4 Challenges of In-Housing Wind Turbine Condition Monitoring

4 Challenges of In-Housing Wind Turbine Condition Monitoring



As the wind energy industry looks for new ways to grow and scale operations, many companies are considering shifting some of their wind turbine condition monitoring operations to an in-house model. This has the potential to provide organizations with better service quality, lower costs, increased knowledge and ownership of data, and much more.

However, moving wind turbine condition monitoring operations in-house isn’t without potential challenges and roadblocks. You’ll encounter difficulties with finding qualified engineers, navigating the training time required to get employees up to speed, accessing your data, getting buy-in from leadership, and more.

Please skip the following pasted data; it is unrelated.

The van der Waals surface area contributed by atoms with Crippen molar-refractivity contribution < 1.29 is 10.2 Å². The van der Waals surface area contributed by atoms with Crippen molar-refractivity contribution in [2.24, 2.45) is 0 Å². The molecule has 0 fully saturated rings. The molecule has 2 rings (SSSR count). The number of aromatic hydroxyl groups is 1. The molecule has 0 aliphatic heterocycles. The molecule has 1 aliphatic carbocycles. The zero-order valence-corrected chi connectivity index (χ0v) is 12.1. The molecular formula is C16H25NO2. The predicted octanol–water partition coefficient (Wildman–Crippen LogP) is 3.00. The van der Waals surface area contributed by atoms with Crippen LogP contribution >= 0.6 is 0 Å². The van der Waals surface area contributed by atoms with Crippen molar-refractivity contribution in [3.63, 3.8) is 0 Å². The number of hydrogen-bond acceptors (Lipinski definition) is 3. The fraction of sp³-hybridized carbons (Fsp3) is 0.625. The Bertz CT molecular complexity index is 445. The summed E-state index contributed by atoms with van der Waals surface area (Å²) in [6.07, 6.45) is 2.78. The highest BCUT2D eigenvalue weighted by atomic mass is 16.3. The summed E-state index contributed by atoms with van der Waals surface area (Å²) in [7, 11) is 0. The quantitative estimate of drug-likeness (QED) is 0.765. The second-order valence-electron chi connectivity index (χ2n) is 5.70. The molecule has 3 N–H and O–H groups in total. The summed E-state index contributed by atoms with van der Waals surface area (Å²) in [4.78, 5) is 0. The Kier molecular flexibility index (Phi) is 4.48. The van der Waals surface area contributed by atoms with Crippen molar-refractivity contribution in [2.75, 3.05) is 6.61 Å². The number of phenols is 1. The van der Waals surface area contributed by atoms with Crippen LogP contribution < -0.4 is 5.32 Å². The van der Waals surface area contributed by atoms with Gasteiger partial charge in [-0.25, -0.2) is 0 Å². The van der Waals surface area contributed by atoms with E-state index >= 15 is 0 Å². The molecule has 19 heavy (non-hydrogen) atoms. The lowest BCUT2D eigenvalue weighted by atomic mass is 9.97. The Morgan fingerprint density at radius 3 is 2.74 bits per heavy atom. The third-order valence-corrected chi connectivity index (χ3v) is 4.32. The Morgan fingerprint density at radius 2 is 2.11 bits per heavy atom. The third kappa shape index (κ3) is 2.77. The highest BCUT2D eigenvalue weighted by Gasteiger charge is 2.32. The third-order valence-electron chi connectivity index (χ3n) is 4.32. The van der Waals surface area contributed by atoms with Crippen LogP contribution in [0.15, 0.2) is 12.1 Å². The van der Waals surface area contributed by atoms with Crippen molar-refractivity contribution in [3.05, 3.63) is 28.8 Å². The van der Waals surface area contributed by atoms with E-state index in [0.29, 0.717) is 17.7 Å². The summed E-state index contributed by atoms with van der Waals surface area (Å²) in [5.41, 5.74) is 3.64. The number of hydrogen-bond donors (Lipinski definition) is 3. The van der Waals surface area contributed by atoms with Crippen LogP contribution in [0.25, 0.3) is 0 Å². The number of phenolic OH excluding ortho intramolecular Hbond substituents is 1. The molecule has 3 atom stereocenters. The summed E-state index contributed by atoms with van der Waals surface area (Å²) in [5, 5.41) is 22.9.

Not sure how to navigate these obstacles? We’ll break down these 4 potential challenges of an in-house wind turbine condition monitoring model and walk you through how to overcome them and take the first steps to an in-house shift.

Ready to take the first steps towards exploring an in-house model?

4 Things to Consider When Selecting a Wind Turbine CMS Partner

1. Difficulty finding qualified engineers

It can be difficult to find a CMS engineer who already has the required wind industry knowledge and experience. The wind industry is a highly specialized field, and even if you’re able to identify candidates with vibration analysis experience, that alone is not sufficient to make someone well-suited to the role without extra training.